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Your body image is affected by people around you: Study

ANI | Updated: Jan 30, 2019 17:50 IST

Washington D.C. [USA], Jan 30 (ANI): Are you surrounded by people who are not very conscious about their bodies? According to a new study spending time with people who are not preoccupied with their bodies can help improve your own eating habits and body image.
In the recent study, researchers from the University of Waterloo examined how social interactions influence body image. The results of the study were published in the journal 'Body Image'.
In addition to the previous findings, the researchers from the current study found out that being around people preoccupied with their body image was detrimental and that spending time with people who were non-body focused had a positive impact.
"Our research suggests that social context has a meaningful impact on how we feel about our bodies in general and on a given day. Specifically, when others around us are not focused on their body it can be helpful to our own body image," said Kathryn Miller, PhD candidate in clinical psychology at Waterloo.
Miller conducted this study with Allison Kelly and former Waterloo undergraduate Elizabeth Stephen.
In the study, researchers asked 92 female undergraduate students aged 17 to 25 to complete a daily diary over seven consecutive days and reflected on their interactions with body focused and non-body focused people.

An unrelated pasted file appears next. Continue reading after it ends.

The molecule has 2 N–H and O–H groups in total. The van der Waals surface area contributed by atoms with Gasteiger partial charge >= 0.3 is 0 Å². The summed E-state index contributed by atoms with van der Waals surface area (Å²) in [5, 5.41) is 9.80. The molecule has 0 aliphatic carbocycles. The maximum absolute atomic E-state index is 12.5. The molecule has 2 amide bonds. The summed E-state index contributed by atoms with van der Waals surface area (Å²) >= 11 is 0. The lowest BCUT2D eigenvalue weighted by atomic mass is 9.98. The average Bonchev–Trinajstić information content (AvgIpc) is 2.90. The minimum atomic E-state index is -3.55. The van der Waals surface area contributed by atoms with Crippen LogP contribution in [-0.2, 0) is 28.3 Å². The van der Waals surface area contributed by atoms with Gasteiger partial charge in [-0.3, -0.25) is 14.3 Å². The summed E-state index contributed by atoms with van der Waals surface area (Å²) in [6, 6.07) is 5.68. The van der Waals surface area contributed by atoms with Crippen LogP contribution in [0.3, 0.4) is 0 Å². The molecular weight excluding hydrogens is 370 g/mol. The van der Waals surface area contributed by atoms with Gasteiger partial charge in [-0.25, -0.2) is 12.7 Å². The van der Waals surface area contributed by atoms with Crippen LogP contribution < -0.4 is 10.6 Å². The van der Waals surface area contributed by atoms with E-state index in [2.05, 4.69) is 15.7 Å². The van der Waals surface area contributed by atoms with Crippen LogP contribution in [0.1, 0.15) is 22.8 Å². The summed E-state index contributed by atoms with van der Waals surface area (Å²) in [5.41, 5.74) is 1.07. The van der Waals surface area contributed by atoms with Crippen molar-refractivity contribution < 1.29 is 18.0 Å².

The study measured participants' frequency of daily interactions with body focused and non-body focused others, their degree of body appreciation, meaning how much one values their body regardless of its size or shape, and body satisfaction, and whether they ate intuitively in alignment with their hunger and cravings rather than fixating on their dietary and weight goals.
"Body dissatisfaction is ubiquitous and can take a huge toll on our mood, self-esteem, relationships, and even the activities we pursue. It's important to realize that the people we spend time with actually influence our body image. If we are able to spend more time with people who are not preoccupied with their bodies, we can actually feel much better about our own bodies," said Kelly.
The researchers also found that spending more time with non-body focused individuals may be advantageous in protecting against disordered eating and promoting more intuitive eating.
"If more women try to focus less on their weight/shape, there may be a ripple effect shifting societal norms for women's body image in a positive direction. It's also important for women to know that they have an opportunity to positively impact those around them through how they relate to their own bodies," said Miller.  (ANI)

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